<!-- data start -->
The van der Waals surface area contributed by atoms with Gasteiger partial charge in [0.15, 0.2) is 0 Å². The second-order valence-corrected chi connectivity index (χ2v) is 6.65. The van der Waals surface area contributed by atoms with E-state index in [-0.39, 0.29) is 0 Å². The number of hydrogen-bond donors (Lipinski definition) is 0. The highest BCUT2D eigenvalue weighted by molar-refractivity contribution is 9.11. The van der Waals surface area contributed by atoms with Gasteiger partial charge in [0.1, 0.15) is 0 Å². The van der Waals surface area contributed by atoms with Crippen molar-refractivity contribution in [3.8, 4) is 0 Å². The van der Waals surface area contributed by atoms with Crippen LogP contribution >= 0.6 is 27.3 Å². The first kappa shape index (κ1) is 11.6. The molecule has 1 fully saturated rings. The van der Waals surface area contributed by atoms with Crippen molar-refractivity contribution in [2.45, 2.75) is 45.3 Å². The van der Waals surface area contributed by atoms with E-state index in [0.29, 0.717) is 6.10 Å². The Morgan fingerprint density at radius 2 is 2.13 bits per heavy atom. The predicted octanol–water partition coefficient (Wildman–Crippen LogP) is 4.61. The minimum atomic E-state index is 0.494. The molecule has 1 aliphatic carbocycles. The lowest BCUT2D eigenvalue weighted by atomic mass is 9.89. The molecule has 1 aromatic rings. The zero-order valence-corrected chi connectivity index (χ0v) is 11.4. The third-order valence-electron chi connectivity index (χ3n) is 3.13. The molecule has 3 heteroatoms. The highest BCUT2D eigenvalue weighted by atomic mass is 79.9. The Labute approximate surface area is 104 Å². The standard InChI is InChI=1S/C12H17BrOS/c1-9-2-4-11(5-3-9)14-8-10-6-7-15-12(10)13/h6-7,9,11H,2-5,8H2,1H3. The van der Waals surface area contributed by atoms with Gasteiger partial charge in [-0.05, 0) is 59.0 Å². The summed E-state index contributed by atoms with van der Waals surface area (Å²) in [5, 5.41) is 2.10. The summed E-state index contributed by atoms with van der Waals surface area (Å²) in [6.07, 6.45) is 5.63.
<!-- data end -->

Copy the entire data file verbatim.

The van der Waals surface area contributed by atoms with Gasteiger partial charge in [0.15, 0.2) is 0 Å². The second-order valence-corrected chi connectivity index (χ2v) is 6.65. The van der Waals surface area contributed by atoms with E-state index in [-0.39, 0.29) is 0 Å². The number of hydrogen-bond donors (Lipinski definition) is 0. The highest BCUT2D eigenvalue weighted by molar-refractivity contribution is 9.11. The van der Waals surface area contributed by atoms with Gasteiger partial charge in [0.1, 0.15) is 0 Å². The van der Waals surface area contributed by atoms with Crippen molar-refractivity contribution in [3.8, 4) is 0 Å². The van der Waals surface area contributed by atoms with Crippen LogP contribution >= 0.6 is 27.3 Å². The first kappa shape index (κ1) is 11.6. The molecule has 1 fully saturated rings. The van der Waals surface area contributed by atoms with Crippen molar-refractivity contribution in [2.45, 2.75) is 45.3 Å². The van der Waals surface area contributed by atoms with E-state index in [0.29, 0.717) is 6.10 Å². The Morgan fingerprint density at radius 2 is 2.13 bits per heavy atom. The predicted octanol–water partition coefficient (Wildman–Crippen LogP) is 4.61. The minimum atomic E-state index is 0.494. The molecule has 1 aliphatic carbocycles. The lowest BCUT2D eigenvalue weighted by atomic mass is 9.89. The molecule has 1 aromatic rings. The zero-order valence-corrected chi connectivity index (χ0v) is 11.4. The third-order valence-electron chi connectivity index (χ3n) is 3.13. The molecule has 3 heteroatoms. The highest BCUT2D eigenvalue weighted by atomic mass is 79.9. The Labute approximate surface area is 104 Å². The standard InChI is InChI=1S/C12H17BrOS/c1-9-2-4-11(5-3-9)14-8-10-6-7-15-12(10)13/h6-7,9,11H,2-5,8H2,1H3. The van der Waals surface area contributed by atoms with Gasteiger partial charge in [-0.05, 0) is 59.0 Å². The summed E-state index contributed by atoms with van der Waals surface area (Å²) in [5, 5.41) is 2.10. The summed E-state index contributed by atoms with van der Waals surface area (Å²) in [6.07, 6.45) is 5.63.